• Gates should be adjusted to encourage calves to work a little harder to obtain creep. Inserting the handles of a standard set of pliers between the feed gate and bottom of the feeder can serve to gauge the correct distance.
  • Keeping the opening to just a few inches will keep feed flowing while reducing accumulation of fines and spoiled feed. Excess feed accumulating in the trough absorbs saliva as calves nuzzle and sort feed to locate larger particles. The result is soft pellets that break down into fines, which can build up quickly. This accumulation encourages more sorting, as calves don’t like fines, and the cycle continues until the feeder is cleaned and fresh feed is available.
  • Feeder troughs should be checked and cleaned out routinely and at greater frequency as the season progresses.

As previously noted, creep feed can provide several benefits by supporting weaning weight, calf health, ease of weaning and, ultimately, quality and value of the finished product. However, the objective of the program should be to achieve a balanced intake, with creep feed serving to supplement milk and grass rather than replace it. When properly used, creep can take pressure off both the cow and forage resource pre-weaning and help calves transition through post-weaning stress. When creep feed intake rapidly ramps up late-season, it is a clear signal that it is time to wean. Digestive upsets are the result of failing to recognize this transition. Use proper management to prevent sudden swings in energy consumption.

Using creep feed as a strategy to extend the grazing season past the point of optimum intake is an unnecessary risk to calf health and producer profit. Creep feeding coupled with good management will yield the most benefits both pre- and post-weaning.

To bloom or not to bloom?

By Kassidy Buse

A common recommendation of agronomists is to let one alfalfa cutting reach bloom each year.

Ev Thomas, retired agronomist from the Miner Research Institute in Chazy, N.Y., says otherwise in The William H Miner Agricultural Research Institute Farm Report.

“For many years, I’ve said that in managing alfalfa for dairy cows, you should never see an alfalfa blossom, from seeding to plowdown,” says Thomas.

Thomas also notes there’s room for difference of opinion due to no research supporting either opinion.

But, if one cutting is to bloom, which cutting should it be?

The first cut of alfalfa-grass typically contains the most grass. Grass, even the late-maturing species, is close to heading when alfalfa is in the late bud stage.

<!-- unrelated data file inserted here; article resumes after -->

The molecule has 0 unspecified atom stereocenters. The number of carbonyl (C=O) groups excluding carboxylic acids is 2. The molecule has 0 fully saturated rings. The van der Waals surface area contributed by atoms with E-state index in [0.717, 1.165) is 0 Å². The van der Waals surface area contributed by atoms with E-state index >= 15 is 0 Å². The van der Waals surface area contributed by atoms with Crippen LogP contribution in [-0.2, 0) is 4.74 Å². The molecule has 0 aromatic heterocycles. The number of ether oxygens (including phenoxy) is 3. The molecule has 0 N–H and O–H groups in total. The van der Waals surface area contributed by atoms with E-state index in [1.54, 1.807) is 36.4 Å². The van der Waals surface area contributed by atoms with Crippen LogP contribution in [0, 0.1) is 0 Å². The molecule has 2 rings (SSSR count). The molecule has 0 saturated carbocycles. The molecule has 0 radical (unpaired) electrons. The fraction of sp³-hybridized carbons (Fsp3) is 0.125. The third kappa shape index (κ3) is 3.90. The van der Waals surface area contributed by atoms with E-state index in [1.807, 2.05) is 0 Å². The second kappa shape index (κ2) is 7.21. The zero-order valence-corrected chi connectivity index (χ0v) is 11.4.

The second cut is exposed to long, hot June days that result in highly lignified, fine stems. A Miner Institute trial found that the stem quality of bud-stage second-cut alfalfa was no better than full-bloom first-cut alfalfa.

The third cut can be influenced by prior harvest management. If it was a late second cutting, the third cut was growing during midsummer heat. This cut would also have highly lignified stems.

The fourth cut often takes a long time to bloom, if it makes it there. A killing frost might arrive first.

For any cutting, the more grass in the stand, the lower the forage quality if alfalfa is left to bloom.

“The objective of letting alfalfa bloom is to improve root reserves, and therefore extend stand life,” says Thomas. “We need to balance the impact of delayed harvest on plant health with the economics of feeding alfalfa of lower quality that is needed by today’s high-producing dairy cows,” Thomas adds.

How alfalfa and alfalfa-grass is managed depends on if the goal in mind is long stand life or high milk production potential.

Digital Dermatitis Isn’t Just a Dairy Herd Problem

Digital Dermatitis Isn’t Just a Dairy Herd Problem

Acute active digital dermatitis lesions can cause pain and lameness in cattle, which leads to declines in animal welfare and food production.
( Arturo Gomez Rivas, University of Wisconsin )

Digital dermatitis (DD), also known as hairy heel warts, was discovered in 1974 in Italy. The disease first popped up in US dairy herds in the 1980’s, and spread rapidly during the 1990’s as herds expanded. The co-mingling of multiple dairy herds into one barn or facility made a perfect scenario for DD to infect millions of cattle.